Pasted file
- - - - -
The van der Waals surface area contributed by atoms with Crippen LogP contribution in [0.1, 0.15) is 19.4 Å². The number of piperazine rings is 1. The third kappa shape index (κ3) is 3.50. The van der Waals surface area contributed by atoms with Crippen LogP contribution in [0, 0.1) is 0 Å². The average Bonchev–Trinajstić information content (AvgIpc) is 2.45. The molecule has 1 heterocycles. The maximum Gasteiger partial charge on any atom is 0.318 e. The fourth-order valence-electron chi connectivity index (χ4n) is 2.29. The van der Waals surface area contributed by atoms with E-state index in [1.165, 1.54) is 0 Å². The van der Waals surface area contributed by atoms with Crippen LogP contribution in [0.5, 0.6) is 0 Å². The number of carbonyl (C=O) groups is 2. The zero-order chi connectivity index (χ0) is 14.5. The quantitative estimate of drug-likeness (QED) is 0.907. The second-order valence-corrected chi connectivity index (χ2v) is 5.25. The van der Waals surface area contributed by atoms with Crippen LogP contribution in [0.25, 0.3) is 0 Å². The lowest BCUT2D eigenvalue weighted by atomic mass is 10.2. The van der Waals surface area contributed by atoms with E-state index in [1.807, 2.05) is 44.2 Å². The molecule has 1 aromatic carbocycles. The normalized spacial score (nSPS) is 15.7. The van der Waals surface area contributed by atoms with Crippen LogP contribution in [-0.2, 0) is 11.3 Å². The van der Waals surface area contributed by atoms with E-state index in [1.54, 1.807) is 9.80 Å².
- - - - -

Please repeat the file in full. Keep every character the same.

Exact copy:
The van der Waals surface area contributed by atoms with Crippen LogP contribution in [0.1, 0.15) is 19.4 Å². The number of piperazine rings is 1. The third kappa shape index (κ3) is 3.50. The van der Waals surface area contributed by atoms with Crippen LogP contribution in [0, 0.1) is 0 Å². The average Bonchev–Trinajstić information content (AvgIpc) is 2.45. The molecule has 1 heterocycles. The maximum Gasteiger partial charge on any atom is 0.318 e. The fourth-order valence-electron chi connectivity index (χ4n) is 2.29. The van der Waals surface area contributed by atoms with E-state index in [1.165, 1.54) is 0 Å². The van der Waals surface area contributed by atoms with Crippen LogP contribution in [0.5, 0.6) is 0 Å². The number of carbonyl (C=O) groups is 2. The zero-order chi connectivity index (χ0) is 14.5. The quantitative estimate of drug-likeness (QED) is 0.907. The second-order valence-corrected chi connectivity index (χ2v) is 5.25. The van der Waals surface area contributed by atoms with Crippen LogP contribution in [0.25, 0.3) is 0 Å². The lowest BCUT2D eigenvalue weighted by atomic mass is 10.2. The van der Waals surface area contributed by atoms with E-state index in [1.807, 2.05) is 44.2 Å². The molecule has 1 aromatic carbocycles. The normalized spacial score (nSPS) is 15.7. The van der Waals surface area contributed by atoms with Crippen LogP contribution in [-0.2, 0) is 11.3 Å². The van der Waals surface area contributed by atoms with E-state index in [1.54, 1.807) is 9.80 Å².